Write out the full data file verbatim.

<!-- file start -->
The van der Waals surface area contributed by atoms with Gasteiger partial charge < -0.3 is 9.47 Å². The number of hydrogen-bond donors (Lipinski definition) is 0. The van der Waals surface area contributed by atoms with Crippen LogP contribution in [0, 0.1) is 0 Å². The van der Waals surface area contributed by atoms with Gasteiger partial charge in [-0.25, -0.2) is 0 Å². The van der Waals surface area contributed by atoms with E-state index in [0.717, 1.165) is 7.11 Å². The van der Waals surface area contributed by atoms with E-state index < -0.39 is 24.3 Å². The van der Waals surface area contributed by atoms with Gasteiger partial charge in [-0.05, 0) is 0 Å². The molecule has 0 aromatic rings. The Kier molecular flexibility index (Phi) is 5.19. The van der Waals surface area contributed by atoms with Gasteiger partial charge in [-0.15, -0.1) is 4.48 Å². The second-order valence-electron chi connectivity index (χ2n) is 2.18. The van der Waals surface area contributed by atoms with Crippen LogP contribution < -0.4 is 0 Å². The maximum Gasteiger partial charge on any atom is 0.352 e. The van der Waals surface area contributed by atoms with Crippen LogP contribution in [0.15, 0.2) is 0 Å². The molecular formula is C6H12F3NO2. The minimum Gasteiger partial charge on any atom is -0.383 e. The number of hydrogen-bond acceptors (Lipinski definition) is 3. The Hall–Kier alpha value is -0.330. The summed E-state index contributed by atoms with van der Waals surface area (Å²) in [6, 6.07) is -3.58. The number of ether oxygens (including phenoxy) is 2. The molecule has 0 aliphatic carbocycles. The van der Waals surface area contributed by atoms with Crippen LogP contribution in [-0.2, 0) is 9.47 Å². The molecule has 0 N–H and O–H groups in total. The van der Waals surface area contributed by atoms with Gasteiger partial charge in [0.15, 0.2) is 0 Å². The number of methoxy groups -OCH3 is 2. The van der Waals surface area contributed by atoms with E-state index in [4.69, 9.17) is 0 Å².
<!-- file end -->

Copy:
The van der Waals surface area contributed by atoms with Gasteiger partial charge < -0.3 is 9.47 Å². The number of hydrogen-bond donors (Lipinski definition) is 0. The van der Waals surface area contributed by atoms with Crippen LogP contribution in [0, 0.1) is 0 Å². The van der Waals surface area contributed by atoms with Gasteiger partial charge in [-0.25, -0.2) is 0 Å². The van der Waals surface area contributed by atoms with E-state index in [0.717, 1.165) is 7.11 Å². The van der Waals surface area contributed by atoms with E-state index < -0.39 is 24.3 Å². The van der Waals surface area contributed by atoms with Gasteiger partial charge in [-0.05, 0) is 0 Å². The molecule has 0 aromatic rings. The Kier molecular flexibility index (Phi) is 5.19. The van der Waals surface area contributed by atoms with Gasteiger partial charge in [-0.15, -0.1) is 4.48 Å². The second-order valence-electron chi connectivity index (χ2n) is 2.18. The van der Waals surface area contributed by atoms with Crippen LogP contribution < -0.4 is 0 Å². The maximum Gasteiger partial charge on any atom is 0.352 e. The van der Waals surface area contributed by atoms with Crippen LogP contribution in [0.15, 0.2) is 0 Å². The molecular formula is C6H12F3NO2. The minimum Gasteiger partial charge on any atom is -0.383 e. The number of hydrogen-bond acceptors (Lipinski definition) is 3. The Hall–Kier alpha value is -0.330. The summed E-state index contributed by atoms with van der Waals surface area (Å²) in [6, 6.07) is -3.58. The number of ether oxygens (including phenoxy) is 2. The molecule has 0 aliphatic carbocycles. The van der Waals surface area contributed by atoms with Crippen LogP contribution in [-0.2, 0) is 9.47 Å². The molecule has 0 N–H and O–H groups in total. The van der Waals surface area contributed by atoms with Gasteiger partial charge in [0.15, 0.2) is 0 Å². The number of methoxy groups -OCH3 is 2. The van der Waals surface area contributed by atoms with E-state index in [4.69, 9.17) is 0 Å².